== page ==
DVD : The State of Ohio - Good and Bad News in Welfare Reform
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The embattled chief of the Ohio Republican Party has announced he's stepping down, just days ahead of a central committee vote on his leadership. Meanwhile, the chair of the Ohio Democratic Party chair has a challenger as he runs for another term at the helm of his party. This week Marc Dann became the first former attorney general to come before the Ohio Supreme Court with his law license on the line.

Ohio's welfare rolls have dropped 18% over the past year. The improving economy is one reason for the drop, but the state has also been kicking people off the welfare rolls. Federal welfare reform requires half of the state's welfare recipients to be working or in job training programs for 30 hours a week for single-parent families, and 55 hours a week for two-parent families, though there are some exceptions. Ohio was slapped with the highest fines in the nation last year, and could $130 million in funding by the end of September unless that percentage goes up to 50%. Talking about this new effort and the work requirement idea as part of welfare reform are four people on the front lines: Michael Colbert, Director of the Ohio Department of Job and Family Services, Joel Potts, executive director of the Job and Family Services Directors' Association, Phil Cole, executive director of the Ohio Association of Community Action Agencies, and Jack Frech, director of the Athens County Department of Job and Family Services.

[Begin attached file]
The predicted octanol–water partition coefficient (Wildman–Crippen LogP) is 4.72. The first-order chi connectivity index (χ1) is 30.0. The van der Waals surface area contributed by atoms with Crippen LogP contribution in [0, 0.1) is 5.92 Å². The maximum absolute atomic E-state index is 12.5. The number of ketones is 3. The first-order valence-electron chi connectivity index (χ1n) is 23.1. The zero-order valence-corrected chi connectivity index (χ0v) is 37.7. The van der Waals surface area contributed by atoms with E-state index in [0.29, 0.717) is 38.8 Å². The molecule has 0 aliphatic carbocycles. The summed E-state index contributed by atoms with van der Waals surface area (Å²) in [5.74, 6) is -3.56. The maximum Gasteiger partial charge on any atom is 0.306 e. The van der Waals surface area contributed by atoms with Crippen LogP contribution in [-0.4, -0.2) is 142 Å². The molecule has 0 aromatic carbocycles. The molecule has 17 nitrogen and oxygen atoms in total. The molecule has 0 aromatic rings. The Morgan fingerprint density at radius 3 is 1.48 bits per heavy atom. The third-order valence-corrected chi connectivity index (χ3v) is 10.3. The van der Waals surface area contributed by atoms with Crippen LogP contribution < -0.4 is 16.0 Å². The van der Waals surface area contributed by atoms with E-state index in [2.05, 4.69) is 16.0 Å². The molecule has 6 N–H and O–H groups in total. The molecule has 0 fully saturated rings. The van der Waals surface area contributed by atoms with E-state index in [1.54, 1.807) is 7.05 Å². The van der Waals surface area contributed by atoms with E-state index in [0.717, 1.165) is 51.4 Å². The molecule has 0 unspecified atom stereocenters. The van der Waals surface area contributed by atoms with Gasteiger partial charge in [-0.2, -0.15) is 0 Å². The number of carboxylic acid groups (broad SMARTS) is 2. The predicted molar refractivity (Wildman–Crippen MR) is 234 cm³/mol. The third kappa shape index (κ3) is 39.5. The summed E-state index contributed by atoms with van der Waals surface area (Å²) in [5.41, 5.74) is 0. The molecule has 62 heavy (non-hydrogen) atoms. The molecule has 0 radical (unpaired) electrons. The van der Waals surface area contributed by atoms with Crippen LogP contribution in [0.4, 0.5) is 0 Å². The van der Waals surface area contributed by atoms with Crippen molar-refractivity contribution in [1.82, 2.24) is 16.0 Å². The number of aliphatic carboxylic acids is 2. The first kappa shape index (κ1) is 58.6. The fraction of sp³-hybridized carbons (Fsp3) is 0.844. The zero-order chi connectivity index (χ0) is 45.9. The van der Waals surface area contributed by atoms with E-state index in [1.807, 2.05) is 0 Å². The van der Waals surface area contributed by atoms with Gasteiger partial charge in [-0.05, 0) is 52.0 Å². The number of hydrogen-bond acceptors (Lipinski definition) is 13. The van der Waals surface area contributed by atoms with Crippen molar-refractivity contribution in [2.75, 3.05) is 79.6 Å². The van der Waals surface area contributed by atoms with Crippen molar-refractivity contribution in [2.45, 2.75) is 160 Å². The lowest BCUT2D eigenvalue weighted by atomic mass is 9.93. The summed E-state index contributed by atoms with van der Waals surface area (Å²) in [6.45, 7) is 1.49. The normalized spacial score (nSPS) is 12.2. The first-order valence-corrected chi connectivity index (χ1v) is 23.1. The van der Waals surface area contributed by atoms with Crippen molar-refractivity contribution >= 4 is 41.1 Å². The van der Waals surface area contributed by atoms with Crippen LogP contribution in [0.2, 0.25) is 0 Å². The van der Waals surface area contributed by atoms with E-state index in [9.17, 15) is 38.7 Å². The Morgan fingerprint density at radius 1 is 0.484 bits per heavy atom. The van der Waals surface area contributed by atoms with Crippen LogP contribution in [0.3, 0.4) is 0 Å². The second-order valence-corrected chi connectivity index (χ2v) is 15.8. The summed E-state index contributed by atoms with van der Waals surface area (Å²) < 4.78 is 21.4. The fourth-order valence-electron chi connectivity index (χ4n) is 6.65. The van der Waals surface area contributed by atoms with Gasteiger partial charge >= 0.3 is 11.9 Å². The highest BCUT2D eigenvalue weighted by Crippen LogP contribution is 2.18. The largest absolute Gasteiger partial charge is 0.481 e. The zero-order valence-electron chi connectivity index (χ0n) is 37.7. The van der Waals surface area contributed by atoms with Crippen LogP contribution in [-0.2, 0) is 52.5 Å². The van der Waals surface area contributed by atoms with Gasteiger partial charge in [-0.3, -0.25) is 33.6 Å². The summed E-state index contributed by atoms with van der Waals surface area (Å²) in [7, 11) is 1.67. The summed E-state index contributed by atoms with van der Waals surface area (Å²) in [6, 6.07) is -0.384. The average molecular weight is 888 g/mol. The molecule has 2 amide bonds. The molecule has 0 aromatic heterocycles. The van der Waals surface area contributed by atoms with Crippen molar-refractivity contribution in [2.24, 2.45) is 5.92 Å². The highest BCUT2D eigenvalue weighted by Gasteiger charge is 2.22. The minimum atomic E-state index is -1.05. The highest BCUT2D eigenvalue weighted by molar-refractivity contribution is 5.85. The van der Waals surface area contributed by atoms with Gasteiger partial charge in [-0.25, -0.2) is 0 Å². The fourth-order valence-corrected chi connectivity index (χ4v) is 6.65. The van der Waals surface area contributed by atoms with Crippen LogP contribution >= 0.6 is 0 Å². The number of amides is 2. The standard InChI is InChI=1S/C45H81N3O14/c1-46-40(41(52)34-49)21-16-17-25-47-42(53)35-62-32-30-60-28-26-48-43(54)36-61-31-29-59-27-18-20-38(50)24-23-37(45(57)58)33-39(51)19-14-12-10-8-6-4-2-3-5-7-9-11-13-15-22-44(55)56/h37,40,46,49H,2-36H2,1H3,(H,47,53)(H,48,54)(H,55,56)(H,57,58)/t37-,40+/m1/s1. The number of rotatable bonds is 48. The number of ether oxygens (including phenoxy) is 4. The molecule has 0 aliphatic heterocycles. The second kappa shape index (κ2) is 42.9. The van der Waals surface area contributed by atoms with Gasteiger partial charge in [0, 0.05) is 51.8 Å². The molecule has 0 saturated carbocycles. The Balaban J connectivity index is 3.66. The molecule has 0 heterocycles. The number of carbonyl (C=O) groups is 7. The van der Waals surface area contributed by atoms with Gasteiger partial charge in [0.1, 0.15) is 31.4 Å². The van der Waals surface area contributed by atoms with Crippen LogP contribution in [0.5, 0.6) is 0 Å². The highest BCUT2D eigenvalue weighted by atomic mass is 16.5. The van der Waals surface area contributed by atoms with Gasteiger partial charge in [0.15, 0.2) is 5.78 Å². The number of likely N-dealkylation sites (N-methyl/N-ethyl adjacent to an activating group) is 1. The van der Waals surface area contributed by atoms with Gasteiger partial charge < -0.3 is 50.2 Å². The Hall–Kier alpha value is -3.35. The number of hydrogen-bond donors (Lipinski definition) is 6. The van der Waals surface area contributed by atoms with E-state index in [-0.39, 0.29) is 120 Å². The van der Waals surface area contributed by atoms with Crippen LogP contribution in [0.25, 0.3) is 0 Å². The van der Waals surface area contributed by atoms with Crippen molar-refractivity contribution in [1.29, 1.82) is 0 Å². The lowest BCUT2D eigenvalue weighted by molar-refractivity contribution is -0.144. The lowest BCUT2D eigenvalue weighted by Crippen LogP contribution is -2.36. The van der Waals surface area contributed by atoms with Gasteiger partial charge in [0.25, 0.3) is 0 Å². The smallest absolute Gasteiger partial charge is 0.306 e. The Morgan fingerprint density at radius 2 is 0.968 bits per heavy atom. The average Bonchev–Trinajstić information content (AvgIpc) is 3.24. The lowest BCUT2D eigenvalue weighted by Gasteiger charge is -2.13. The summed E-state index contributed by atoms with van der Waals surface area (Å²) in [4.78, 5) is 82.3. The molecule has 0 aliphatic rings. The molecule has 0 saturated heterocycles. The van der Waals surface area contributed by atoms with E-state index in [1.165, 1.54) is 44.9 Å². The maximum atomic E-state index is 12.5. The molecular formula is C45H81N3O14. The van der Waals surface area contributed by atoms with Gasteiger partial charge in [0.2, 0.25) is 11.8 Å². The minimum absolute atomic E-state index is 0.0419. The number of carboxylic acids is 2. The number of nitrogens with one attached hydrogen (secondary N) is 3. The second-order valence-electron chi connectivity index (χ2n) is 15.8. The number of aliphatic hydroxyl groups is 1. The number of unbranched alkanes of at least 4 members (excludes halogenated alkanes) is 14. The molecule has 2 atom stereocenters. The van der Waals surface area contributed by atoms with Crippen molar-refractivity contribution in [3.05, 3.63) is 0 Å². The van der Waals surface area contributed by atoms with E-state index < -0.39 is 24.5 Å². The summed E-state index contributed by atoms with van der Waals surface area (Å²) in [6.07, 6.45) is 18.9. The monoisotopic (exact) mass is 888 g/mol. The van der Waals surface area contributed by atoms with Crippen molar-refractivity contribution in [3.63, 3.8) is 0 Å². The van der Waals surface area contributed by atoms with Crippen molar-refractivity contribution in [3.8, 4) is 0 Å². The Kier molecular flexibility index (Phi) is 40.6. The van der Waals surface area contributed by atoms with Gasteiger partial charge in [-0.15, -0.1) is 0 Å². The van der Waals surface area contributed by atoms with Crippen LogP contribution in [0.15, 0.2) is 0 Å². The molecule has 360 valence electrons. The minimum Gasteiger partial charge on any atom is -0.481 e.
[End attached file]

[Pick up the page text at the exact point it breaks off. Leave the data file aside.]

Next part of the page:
April 6, 2012